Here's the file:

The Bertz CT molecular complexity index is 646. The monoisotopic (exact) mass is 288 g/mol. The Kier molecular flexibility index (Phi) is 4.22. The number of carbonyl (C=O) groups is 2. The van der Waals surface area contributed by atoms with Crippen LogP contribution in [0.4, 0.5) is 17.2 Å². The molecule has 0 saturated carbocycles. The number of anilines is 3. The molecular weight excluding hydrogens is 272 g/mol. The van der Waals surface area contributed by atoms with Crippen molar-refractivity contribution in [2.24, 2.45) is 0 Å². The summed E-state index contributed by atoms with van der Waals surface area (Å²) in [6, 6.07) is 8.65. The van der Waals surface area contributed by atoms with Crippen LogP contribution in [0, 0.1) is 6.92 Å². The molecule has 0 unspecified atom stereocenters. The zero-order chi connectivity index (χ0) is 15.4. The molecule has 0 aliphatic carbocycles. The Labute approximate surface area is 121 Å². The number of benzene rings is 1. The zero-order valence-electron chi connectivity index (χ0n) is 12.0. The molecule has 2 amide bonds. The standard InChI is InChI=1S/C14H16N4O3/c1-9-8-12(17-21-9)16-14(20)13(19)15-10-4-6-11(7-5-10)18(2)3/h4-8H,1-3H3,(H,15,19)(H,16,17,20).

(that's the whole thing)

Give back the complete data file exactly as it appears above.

The Bertz CT molecular complexity index is 646. The monoisotopic (exact) mass is 288 g/mol. The Kier molecular flexibility index (Phi) is 4.22. The number of carbonyl (C=O) groups is 2. The van der Waals surface area contributed by atoms with Crippen LogP contribution in [0.4, 0.5) is 17.2 Å². The molecule has 0 saturated carbocycles. The number of anilines is 3. The molecular weight excluding hydrogens is 272 g/mol. The van der Waals surface area contributed by atoms with Crippen molar-refractivity contribution in [2.24, 2.45) is 0 Å². The summed E-state index contributed by atoms with van der Waals surface area (Å²) in [6, 6.07) is 8.65. The van der Waals surface area contributed by atoms with Crippen LogP contribution in [0, 0.1) is 6.92 Å². The molecule has 0 unspecified atom stereocenters. The zero-order chi connectivity index (χ0) is 15.4. The molecule has 0 aliphatic carbocycles. The Labute approximate surface area is 121 Å². The number of benzene rings is 1. The zero-order valence-electron chi connectivity index (χ0n) is 12.0. The molecule has 2 amide bonds. The standard InChI is InChI=1S/C14H16N4O3/c1-9-8-12(17-21-9)16-14(20)13(19)15-10-4-6-11(7-5-10)18(2)3/h4-8H,1-3H3,(H,15,19)(H,16,17,20).